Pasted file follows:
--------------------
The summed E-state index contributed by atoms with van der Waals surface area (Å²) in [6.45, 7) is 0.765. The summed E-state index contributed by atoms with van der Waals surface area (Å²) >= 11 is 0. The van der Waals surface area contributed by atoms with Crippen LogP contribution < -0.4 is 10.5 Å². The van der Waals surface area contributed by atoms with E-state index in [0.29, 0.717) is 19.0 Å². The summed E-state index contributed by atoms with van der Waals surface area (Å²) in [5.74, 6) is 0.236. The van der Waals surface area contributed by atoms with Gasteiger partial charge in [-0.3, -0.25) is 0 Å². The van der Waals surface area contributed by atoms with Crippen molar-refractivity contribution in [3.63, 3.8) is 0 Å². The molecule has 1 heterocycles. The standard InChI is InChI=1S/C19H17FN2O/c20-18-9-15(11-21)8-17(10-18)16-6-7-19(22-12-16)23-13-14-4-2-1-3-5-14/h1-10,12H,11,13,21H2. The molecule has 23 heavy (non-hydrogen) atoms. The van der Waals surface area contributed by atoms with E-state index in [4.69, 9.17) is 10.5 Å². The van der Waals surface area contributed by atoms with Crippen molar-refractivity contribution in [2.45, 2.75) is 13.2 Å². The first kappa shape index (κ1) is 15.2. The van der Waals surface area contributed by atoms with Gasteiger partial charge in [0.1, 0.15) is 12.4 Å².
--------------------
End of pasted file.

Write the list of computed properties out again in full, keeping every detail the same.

The summed E-state index contributed by atoms with van der Waals surface area (Å²) in [6.45, 7) is 0.765. The summed E-state index contributed by atoms with van der Waals surface area (Å²) >= 11 is 0. The van der Waals surface area contributed by atoms with Crippen LogP contribution < -0.4 is 10.5 Å². The van der Waals surface area contributed by atoms with E-state index in [0.29, 0.717) is 19.0 Å². The summed E-state index contributed by atoms with van der Waals surface area (Å²) in [5.74, 6) is 0.236. The van der Waals surface area contributed by atoms with Gasteiger partial charge in [-0.3, -0.25) is 0 Å². The van der Waals surface area contributed by atoms with Crippen molar-refractivity contribution in [3.63, 3.8) is 0 Å². The molecule has 1 heterocycles. The standard InChI is InChI=1S/C19H17FN2O/c20-18-9-15(11-21)8-17(10-18)16-6-7-19(22-12-16)23-13-14-4-2-1-3-5-14/h1-10,12H,11,13,21H2. The molecule has 23 heavy (non-hydrogen) atoms. The van der Waals surface area contributed by atoms with E-state index in [4.69, 9.17) is 10.5 Å². The van der Waals surface area contributed by atoms with Crippen molar-refractivity contribution in [2.45, 2.75) is 13.2 Å². The first kappa shape index (κ1) is 15.2. The van der Waals surface area contributed by atoms with Gasteiger partial charge in [0.1, 0.15) is 12.4 Å².